Language-Specific Settings

I like the idea that programmers should be eclectic:

eclectic [i╦łklektik]: adjective deriving ideas, style, or taste from a broad and diverse range of sources: her musical tastes are eclectic.

Playing around with different languages, libraries, and systems can lead to new ideas. One of my favourite programming languages for experimentation has always been Lisp: nobody pays me to use it, but I enjoy it nonetheless.

Some languages or language communities have strict ideas about formatting. One example of this is the Go language -- it comes with the gofmt program for formatting your source files according to their rules. If you want to experiment with Go, you might find your current settings aren't quite suited to it, particularly if you've got this in your .vimrc:

set tabstop=2
set shiftwidth=2
set expandtab

I think this trend has come from the sheer amount of prominent Ruby developers that share their .vimrc files on GitHub, and it's definitely easier for new Vim users to use someone else's settings. The thoughtbot dotfiles are a good example of that particular trend.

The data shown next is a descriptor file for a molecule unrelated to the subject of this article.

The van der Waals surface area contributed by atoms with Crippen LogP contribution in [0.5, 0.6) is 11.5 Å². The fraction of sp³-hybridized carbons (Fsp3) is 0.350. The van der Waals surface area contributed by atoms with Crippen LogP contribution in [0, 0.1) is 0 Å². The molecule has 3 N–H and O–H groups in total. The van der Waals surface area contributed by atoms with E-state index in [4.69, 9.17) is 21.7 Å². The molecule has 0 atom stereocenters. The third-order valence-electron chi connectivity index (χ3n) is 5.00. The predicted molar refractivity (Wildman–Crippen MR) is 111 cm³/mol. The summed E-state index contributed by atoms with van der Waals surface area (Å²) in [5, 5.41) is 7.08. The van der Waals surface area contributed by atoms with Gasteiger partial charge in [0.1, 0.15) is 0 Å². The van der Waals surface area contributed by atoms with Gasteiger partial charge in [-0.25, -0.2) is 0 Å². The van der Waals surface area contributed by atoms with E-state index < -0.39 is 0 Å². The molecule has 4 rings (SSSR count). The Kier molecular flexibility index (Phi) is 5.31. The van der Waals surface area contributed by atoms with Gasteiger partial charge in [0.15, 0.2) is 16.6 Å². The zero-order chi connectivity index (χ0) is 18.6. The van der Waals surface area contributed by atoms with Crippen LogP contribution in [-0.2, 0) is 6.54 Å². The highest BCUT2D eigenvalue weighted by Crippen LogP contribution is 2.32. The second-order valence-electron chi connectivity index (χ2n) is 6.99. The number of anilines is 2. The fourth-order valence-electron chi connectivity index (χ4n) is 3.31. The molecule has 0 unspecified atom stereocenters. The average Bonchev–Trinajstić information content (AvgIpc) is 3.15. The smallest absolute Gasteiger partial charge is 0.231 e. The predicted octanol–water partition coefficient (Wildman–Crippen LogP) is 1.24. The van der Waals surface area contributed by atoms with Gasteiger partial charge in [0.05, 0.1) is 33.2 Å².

So what do you do if you're a fellow eclectic programmer, prone to experimenting with languages that don't quite fit the Ruby world view? Fortunately, Vim has a solution for this, and it's covered in the Vim wiki under Keep your vimrc file clean.

The basic principle is to add a .vim/ftplugin/language.vim file with the settings for a specific programming language. The settings in these files will be loaded after your .vimrc. Vim has file type detection support, so when you start editing a given file, specific settings can be loaded based on the file type.

Simply dropping set commands into .vim/ftplugin/language.vim won't work, however. If you switch between, say, Go and JavaScript files, you'll end up with Go settings when you're editing JavaScript. The trick is to use setlocal. Off the top of my head, I'd say something like this should work for .vim/ftplugin/go.vim:

setlocal ai ts=8 sw=8 noexpandtab

This is much easier than trying to use autocmd in your main .vimrc.

The next time you're testing out an unfamiliar programming language, remember .vim/ftplugin and setlocal and you should get Vim ready in no time.

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